Cadbury Schweppes' Strategic Dilemma of Trebor Bassett

4188 Words9 Pages

Cadbury Schweppes' Strategic Dilemma of Trebor Bassett

Cadbury Schweppes is a UK-based beverage and confectionary group founded in 1969 with the merger of two English groups (Cadbury and Schweppes). This family-managed group grew and flourished through the years. It became an international major player in the late 80s and was admired by its peers for such an ascent.

In 1990 the group bought two little entities from the same business and merged them into a single unit: Trebor Bassett. The CEO of this unit soon became the CEO of the group (1993) and he then realized that the success of the past years was seriously in danger and that a real turn needed to be taken. John Sunderland (CS’CEO) and John Stake (Human Resources Director) decided to spend time trying to understand the problem and finding the adapted solutions.

Let us see how to change from a budget-driven strategy to a sustainable value-driven strategy.

The following pages will try to show how the precedent success was in fact a satisfactory underperformance of CS, then how a real change in the way of seeing the business helped to recover and finally what became the challenge in 1999.

I. Cadbury Schweppes in 1996: a satisfactory underperformance

1. An admired company

Cadbury Schweppes, born after the merger of two major companies in 1969, was an admired company in 1996. Indeed thanks to Sir Dominic Cadbury’s governance from 1983 to 1996, based on an international development and several strategic acquisitions, the company had become a truly global player: the financial company turnover increased by 30% between 1990 and 1996, the operating profit by 144%. This performance was underlined by the Most Admired UK Company Prize, awarded by the representatives of Britain’s top 250 publicly traded companies and 10 leading investment dealer companies.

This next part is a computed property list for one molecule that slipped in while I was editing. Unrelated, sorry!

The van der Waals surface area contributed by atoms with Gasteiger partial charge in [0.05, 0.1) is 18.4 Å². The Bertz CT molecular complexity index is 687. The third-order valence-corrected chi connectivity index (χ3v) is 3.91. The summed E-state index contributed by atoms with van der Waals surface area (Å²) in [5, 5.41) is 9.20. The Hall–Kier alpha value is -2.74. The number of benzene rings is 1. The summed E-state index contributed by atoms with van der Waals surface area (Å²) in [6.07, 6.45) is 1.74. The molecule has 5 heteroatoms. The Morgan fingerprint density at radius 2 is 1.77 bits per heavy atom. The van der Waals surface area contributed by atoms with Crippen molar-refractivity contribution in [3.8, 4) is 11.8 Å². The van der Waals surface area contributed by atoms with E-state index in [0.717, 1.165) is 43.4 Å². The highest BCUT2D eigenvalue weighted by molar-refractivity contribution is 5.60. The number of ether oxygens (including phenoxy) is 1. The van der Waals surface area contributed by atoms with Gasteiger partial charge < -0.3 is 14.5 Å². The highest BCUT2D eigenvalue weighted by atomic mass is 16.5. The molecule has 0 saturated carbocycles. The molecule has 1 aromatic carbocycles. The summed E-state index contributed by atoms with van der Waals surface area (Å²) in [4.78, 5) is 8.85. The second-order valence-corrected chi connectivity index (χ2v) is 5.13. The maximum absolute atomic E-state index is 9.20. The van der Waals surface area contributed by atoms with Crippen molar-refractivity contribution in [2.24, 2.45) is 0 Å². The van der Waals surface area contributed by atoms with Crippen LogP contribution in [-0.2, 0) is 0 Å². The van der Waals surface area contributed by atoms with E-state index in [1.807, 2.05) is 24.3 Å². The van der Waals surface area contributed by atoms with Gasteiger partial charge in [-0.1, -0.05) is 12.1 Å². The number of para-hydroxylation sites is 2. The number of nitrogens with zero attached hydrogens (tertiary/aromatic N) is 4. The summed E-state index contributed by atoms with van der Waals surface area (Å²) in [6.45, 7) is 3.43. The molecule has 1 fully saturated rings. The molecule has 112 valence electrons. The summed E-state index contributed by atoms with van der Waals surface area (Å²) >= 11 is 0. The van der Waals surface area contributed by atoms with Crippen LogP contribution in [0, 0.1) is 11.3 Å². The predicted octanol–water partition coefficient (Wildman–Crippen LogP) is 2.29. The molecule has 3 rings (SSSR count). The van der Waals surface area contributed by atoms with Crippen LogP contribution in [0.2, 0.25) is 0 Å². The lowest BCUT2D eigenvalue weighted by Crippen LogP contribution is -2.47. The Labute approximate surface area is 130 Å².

In 1996, Cadbury Schweppes gathered activities in two major fields, both consumer-oriented: confectionary and beverages. The beverages branch was highly competitive, all the more so as few giant players operated on the market. Cadbury Schweppes owned international bottling and partnership operations and sold products in 149 countries. The company, divided into five divisions in 1996, had a varied product portfolio, based on international brands such as Schweppes or Dr. Pepper/Seven Up, acquired by the group in 1995. As for the ...

... middle of paper ...

...“over deliver” (= Game playing)

- The Group was too far away from the BU and markets to appreciate the complex strategy issues

- Strategy of achieving market volume and exploiting scale economy in order to protect short-term revenues

“Grow bigger through steady volume increases”

> price discounts in an attempt to protect volumes

> irrational brand and packaging size proliferation with no real

marketing strategy (and risk of cannibalisation)

- No Piloting tools (managers’ comments : “A lot of data, not a lot of good facts”)

Opportunities Threats

- Fragmentation of the market

- Long term potential of the sugar confectionary business

- Total sweets market was stagnant

- Low end market : private labels had already captured 20,000 tons owing to the strength of British major retailers

- New competition entering the market in its most profitable niches

- Raw material prices shooting up

- Price competition


The five forces model of Porter allows a better analysis of the attractiveness and value of the British sugar confectionary market in the 1990’s:

Open Document